That being said, I think CMR’s decision is entirely defensible given his explanation. The biggest benefit was not giving Bama’s D time to set, especially since they may have expected us to spike.

    Several friends and I agree, however, that in our viewing of the play that was run there was little chance of success, tip or not. We’ll never know either way. I guess we can only hope the clock would have stopped without the tip.

    We impressed. Without the 2 per conference rule, we’d be headed to a BCS bowl.

    • Puffdawg

      I don’t think there was a clear cut right or wrong there. Richt made a decision and had a reasonable explanation for it. Alabama has the second best scoring defense in the country (cfbstats.com) and the second best red zone defense (ncaa.com) in the country. Was our best strategy there CLEARLY to let them reset? We wanted to get three tries instead of two. Even if there was “little chance of success” there, sans a tip you have an incomplete pass which has the same result as a spike. Wouldn’t you want as many tries as possible against that type of defense?

      • Macallanlover

        That’s my position too Puffdawg. I can see the case for spiking, just don’t know why those guys cannot see the advantage of continuing to throw against them when we had been successful, they were on their heels, and they weren’t rushing us. Richt said we had the play we wanted, against the setup we wanted. There was time for another play barring some diaster so it wasn’t a hit or miss to the staff. Just a bad set of circumstances that denied us the win. Hurts, but there are really two good cases here for how that should have been played. Close games require this sort of “what if” discussions, and this game has several swing points, not just the last 15 seconds.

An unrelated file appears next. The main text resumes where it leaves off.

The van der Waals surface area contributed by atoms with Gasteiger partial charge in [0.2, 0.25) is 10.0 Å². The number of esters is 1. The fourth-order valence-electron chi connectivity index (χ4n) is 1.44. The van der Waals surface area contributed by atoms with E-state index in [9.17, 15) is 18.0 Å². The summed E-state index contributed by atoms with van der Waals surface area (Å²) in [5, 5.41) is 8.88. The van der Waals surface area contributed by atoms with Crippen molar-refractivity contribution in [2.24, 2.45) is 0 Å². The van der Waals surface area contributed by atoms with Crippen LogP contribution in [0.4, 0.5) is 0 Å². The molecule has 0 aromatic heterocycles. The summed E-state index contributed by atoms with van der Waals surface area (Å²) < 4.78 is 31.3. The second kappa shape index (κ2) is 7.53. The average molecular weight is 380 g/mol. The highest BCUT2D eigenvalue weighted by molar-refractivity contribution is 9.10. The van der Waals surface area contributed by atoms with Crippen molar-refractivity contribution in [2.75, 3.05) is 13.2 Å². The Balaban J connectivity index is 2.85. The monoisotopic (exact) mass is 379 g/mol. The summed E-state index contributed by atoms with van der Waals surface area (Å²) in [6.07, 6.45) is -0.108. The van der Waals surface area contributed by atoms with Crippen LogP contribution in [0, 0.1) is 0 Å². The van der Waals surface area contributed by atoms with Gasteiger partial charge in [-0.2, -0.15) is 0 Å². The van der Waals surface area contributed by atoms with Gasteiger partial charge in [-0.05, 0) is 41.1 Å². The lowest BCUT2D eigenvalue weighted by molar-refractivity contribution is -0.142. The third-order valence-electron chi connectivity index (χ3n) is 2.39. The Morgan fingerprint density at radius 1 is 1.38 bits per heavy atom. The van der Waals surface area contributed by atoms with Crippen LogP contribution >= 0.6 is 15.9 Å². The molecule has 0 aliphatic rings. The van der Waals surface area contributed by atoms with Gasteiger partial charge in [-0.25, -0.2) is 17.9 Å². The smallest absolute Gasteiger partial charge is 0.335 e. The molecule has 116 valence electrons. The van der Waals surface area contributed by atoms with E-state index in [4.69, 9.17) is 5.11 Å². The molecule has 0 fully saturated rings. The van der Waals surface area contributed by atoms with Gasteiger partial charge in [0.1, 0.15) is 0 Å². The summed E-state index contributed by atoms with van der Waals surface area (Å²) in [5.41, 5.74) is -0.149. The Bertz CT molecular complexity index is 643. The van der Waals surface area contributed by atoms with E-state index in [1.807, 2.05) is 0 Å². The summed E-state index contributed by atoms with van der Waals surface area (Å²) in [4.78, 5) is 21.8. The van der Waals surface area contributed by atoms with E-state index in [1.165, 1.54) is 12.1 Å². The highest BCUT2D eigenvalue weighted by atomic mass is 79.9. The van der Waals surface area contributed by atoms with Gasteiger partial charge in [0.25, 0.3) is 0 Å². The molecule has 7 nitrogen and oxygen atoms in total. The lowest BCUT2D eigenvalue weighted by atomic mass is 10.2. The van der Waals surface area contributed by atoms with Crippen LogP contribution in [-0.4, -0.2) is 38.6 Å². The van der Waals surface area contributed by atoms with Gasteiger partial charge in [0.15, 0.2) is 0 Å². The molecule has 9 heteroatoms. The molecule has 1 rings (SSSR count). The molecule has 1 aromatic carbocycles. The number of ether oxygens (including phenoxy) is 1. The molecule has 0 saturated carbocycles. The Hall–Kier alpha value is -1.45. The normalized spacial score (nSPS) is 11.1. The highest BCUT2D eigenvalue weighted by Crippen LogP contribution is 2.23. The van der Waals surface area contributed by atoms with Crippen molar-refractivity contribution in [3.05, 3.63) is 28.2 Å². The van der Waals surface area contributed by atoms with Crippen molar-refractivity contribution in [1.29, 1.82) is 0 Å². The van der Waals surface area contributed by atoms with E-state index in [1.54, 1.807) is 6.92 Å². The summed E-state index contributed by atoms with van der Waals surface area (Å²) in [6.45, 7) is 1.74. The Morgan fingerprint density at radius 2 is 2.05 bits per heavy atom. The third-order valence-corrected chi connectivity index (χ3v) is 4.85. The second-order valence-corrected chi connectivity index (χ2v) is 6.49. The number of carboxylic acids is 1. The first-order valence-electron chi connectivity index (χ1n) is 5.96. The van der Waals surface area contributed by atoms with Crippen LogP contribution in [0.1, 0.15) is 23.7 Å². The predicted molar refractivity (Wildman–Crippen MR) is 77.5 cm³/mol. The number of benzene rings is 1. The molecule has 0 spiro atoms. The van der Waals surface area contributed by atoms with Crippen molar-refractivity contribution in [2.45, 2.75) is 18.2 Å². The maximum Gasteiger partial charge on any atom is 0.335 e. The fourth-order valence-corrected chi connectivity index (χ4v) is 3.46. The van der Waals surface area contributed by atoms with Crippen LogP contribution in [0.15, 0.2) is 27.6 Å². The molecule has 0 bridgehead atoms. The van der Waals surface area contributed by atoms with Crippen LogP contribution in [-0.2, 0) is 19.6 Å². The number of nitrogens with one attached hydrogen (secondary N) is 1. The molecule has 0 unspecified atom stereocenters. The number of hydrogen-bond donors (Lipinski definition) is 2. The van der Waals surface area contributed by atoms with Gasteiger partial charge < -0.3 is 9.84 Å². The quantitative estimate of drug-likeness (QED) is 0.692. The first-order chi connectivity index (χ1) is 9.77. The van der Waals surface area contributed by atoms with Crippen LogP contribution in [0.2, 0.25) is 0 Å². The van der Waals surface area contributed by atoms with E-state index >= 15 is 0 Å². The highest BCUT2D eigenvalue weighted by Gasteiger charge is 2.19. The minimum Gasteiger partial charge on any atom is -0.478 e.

• Cojones

          How about this: Richt is ahead of all the dumbass anouncers and coaches. It was brilliant, he had faith in his QB and receivers and he had game impetous going like a downhill ski racer. Richt’s was the best decision as far as I can see on hindsight.

          I knew the game was lost as soon as Conley slipped, but that was due to Bama’s MVP getting a hand on the ball, not Conley’s effort to make a play. Richt is on the high ground here. Danielson and others who wanted the spike weren’t even considering a possible 3-play , like Richt. That’s why he is our coach. He was the smartest person in the Dome to consider a run up to the line and throwing it instead of spiking. And he’s in the arena where the thinking don’t come cheap in those situations. Good Dawg!

    • NC Dawg

      I would have spiked the ball, because I’d have thought I couldn’t get off an organized play otherwise. However, since Georgia WAS able to get off a decent play, I won’t quibble with the decision at all. Went against the conventional wisdom, but if it had worked, Richt is a genius.

      • Debby Balcer

        In the Dome you didn’t get the sense he should spike but on tv you lose the atmosphere of the game.